Friday, May 06, 2011

His Excellency, Juan Tamad

Over the past few days, much has been said about President Benigno "Noynoy" S. Aquino III's work habits largely due to at least two recent columns.

One column, written by former Senator Ernesto Maceda partly attributed the President's declining approval ratings to his work habits.
We submit that a big reason for peoples’ dissatisfaction with President Aquino is that he is not working hard enough to solve the country’s problems. Coupled with his stubbornness in refusing to reduce or suspend the VAT on oil products. 
The President’s laid-back working style is demonstrated by his short working hours, and his irregular and infrequent Cabinet meetings. In addition, only one LEDAC meeting has been held so far.
Apparently piqued, President Noynoy defended himself from the criticism that he was hardly working.  In an article published by the Philippine Daily Inquirer today, he was quoted as saying:
"For this information, this is my third engagement for the day," Mr. Aquino said of his noontime appearance at the Ecop conference. "I started out rising at 5:30 in the morning not because I have to plant some seeds, but because I have to board a plane by 6:30 to go to the wakes of two of our party mates -- one in Cebu, one in Samar."
Indeed, Mr. Aquino had a full schedule yesterday, with two more appointments after the Ecop conference, -- a staff meeting at 2:30 p.m. and a courtesy call by the Singapore Technologies Telemedia and ABS-CBN and Skycable at teh Yellow Room in Malacanang.


Having served as part of the Presidential Broadcast Staff (RTVM) during the last three years of President Fidel V. Ramos' term,  I can perhaps provide a small personal account of how hard working the President was -- and it is a well known story.

Ramos wakes up at around 3:00 AM or 4:00 AM -- no matter if he slept past 12:00 midnight.  When he wakes up, he expects to his news clippings from PBS-RTVM to be hand delivered to his quarters (or wherever he is).  He reads through them, jots down instructions to various department heads.  He goes through whatever paper work he has to go through and then goes on to his first schedule which usually is at around 7:00 AM or 8:00 AM.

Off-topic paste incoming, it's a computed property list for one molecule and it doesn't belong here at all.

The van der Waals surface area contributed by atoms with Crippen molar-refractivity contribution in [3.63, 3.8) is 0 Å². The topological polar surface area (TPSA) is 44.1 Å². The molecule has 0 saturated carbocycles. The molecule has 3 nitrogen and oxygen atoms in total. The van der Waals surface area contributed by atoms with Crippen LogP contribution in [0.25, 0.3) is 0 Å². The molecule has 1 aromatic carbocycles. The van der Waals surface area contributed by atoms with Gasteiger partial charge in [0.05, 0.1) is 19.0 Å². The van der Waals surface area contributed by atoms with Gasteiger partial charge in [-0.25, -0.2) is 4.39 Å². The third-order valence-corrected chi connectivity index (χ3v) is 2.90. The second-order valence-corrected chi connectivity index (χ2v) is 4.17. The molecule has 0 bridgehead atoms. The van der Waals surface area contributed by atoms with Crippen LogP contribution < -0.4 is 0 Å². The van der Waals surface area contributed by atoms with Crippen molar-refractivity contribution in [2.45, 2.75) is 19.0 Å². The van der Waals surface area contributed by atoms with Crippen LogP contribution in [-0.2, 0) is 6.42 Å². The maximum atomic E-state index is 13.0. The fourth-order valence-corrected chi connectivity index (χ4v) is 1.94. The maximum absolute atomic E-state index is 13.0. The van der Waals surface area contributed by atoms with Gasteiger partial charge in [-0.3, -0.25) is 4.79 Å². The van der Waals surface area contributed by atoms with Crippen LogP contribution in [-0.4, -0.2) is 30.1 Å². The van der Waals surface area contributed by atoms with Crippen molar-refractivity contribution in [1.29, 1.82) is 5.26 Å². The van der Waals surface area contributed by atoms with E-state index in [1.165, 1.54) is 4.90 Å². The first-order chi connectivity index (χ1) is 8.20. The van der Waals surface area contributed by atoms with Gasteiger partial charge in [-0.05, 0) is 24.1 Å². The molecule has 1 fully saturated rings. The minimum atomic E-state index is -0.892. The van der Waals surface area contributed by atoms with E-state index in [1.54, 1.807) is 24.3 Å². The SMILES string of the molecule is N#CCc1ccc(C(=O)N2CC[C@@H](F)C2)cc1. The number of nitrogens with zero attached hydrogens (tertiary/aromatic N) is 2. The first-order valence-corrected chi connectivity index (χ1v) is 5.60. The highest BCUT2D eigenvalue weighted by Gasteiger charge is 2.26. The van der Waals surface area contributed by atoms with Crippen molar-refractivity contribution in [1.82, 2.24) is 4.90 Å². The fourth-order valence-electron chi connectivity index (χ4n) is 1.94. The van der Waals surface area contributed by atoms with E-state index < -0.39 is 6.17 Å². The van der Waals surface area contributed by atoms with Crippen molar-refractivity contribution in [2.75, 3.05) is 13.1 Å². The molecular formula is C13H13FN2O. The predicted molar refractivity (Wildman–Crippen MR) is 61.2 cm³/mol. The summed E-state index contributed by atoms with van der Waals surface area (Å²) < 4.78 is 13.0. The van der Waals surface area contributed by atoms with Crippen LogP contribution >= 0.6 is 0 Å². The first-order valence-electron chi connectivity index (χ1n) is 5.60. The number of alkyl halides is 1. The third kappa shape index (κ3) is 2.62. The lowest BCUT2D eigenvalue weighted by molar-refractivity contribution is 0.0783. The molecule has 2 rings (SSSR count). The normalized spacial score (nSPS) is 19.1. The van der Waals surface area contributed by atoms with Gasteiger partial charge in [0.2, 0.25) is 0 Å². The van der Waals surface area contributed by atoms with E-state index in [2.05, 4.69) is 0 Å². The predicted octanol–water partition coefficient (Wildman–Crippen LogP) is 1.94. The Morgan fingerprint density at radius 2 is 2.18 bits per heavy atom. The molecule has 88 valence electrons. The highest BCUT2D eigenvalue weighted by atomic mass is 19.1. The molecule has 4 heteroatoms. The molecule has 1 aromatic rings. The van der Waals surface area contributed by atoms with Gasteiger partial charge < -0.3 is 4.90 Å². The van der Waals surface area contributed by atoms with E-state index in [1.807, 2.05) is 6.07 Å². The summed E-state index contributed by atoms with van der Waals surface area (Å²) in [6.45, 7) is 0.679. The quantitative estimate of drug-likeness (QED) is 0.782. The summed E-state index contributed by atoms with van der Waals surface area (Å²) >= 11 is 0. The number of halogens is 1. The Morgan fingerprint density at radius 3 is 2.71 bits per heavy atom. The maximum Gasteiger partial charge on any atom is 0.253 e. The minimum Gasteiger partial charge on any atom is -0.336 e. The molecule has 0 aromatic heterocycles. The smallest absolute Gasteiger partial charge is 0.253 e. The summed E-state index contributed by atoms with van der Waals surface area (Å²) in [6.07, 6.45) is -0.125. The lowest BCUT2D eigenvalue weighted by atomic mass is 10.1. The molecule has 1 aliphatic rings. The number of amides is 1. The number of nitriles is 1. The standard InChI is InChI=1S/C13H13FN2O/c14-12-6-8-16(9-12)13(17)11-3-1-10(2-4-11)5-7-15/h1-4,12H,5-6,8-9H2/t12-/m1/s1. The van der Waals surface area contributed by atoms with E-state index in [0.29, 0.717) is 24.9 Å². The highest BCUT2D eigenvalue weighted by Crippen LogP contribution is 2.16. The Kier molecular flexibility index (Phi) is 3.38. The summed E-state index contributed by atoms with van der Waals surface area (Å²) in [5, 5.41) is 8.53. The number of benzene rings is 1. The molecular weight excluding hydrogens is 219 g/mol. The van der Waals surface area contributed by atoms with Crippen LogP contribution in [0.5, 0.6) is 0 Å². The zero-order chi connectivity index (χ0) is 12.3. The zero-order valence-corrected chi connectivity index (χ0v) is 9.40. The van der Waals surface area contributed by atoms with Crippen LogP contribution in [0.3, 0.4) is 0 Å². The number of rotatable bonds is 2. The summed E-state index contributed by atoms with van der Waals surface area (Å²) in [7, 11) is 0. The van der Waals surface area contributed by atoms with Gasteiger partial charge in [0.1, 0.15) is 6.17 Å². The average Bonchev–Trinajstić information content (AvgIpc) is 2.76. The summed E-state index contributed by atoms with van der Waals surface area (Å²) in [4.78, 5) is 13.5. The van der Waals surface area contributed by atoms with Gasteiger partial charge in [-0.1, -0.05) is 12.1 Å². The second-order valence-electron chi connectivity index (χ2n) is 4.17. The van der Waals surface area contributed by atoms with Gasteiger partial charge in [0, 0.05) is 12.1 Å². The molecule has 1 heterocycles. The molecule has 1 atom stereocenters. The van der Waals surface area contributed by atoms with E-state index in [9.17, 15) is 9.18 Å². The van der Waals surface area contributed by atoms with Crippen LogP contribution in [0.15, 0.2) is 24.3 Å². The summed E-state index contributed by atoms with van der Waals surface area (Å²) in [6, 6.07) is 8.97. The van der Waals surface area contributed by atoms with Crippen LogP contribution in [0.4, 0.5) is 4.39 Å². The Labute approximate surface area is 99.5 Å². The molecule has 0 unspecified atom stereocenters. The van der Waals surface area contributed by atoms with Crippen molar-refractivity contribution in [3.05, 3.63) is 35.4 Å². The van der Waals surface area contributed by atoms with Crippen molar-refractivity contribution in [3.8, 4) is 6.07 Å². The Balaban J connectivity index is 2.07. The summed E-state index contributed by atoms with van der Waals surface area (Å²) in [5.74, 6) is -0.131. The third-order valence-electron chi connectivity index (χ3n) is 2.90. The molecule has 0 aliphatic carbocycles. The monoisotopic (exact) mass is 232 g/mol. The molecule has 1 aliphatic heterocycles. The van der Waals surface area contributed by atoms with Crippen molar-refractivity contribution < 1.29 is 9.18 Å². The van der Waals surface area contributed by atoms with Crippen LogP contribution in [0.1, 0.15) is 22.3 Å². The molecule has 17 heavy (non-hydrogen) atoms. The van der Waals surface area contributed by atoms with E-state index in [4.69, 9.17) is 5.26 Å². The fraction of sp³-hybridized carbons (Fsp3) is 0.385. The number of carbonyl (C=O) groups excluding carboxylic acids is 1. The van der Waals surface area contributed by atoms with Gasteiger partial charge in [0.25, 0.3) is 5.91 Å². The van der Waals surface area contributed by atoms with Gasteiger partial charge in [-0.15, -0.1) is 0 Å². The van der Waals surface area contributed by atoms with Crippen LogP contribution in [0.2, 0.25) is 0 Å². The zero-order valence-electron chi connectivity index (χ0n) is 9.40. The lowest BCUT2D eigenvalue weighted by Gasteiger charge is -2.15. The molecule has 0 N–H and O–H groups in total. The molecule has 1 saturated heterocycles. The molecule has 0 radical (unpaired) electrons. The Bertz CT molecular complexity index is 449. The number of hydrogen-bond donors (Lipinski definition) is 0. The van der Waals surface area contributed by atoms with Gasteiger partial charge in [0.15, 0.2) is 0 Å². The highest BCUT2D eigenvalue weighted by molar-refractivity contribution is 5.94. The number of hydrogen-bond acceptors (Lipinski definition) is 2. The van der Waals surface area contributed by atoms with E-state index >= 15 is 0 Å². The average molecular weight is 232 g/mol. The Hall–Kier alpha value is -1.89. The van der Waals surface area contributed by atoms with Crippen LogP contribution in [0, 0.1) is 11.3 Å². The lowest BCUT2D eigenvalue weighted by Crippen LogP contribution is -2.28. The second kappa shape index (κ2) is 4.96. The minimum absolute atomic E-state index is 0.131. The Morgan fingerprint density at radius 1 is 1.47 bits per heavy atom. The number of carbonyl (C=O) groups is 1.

Almost every hour of his day is filled with either an engagement or a meeting.  His day ends usually ends late, at around 9 or 10 in the evening.

Even when he is on the road or en route from one engagement to the next, he still manages to squeeze in work using a portable office installed in his car.

His favorite word was or still is "mutli-tasking" and what this roughly translates to is accomplishing as many objectives as possible within the same working period.

President Gloria Macapagal Arroyo, despite what can be said about her, also kept to a tight and packed schedule.

In any case, the amount of working hours one racks up is less important than what one actually achieves.

The President is not expected to do all the work himself and what he is expected to do, really, is lead his people towards achieving the stated objectives of his Presidency.

I cannot claim to know what a President does, but I can only imagine that it would involve at least having a plan of some sort, communicating that plan to his staff and making sure the plan gets implemented, getting as many sectors and organizations to support the implementation of his plan, and such.

I guess, a year in office may be a bit too early to judge whether President Noynoy's working style actually works or will actually achieve anything.

This brings me back to the time when I first heard that President Noynoy had won the Presidential race and said, "Who knows?"

In the meantime, here are other news items that ought to be considered:

Aquino hit over corruption score hike

Our neighbors have been busy signing up new foreign investments

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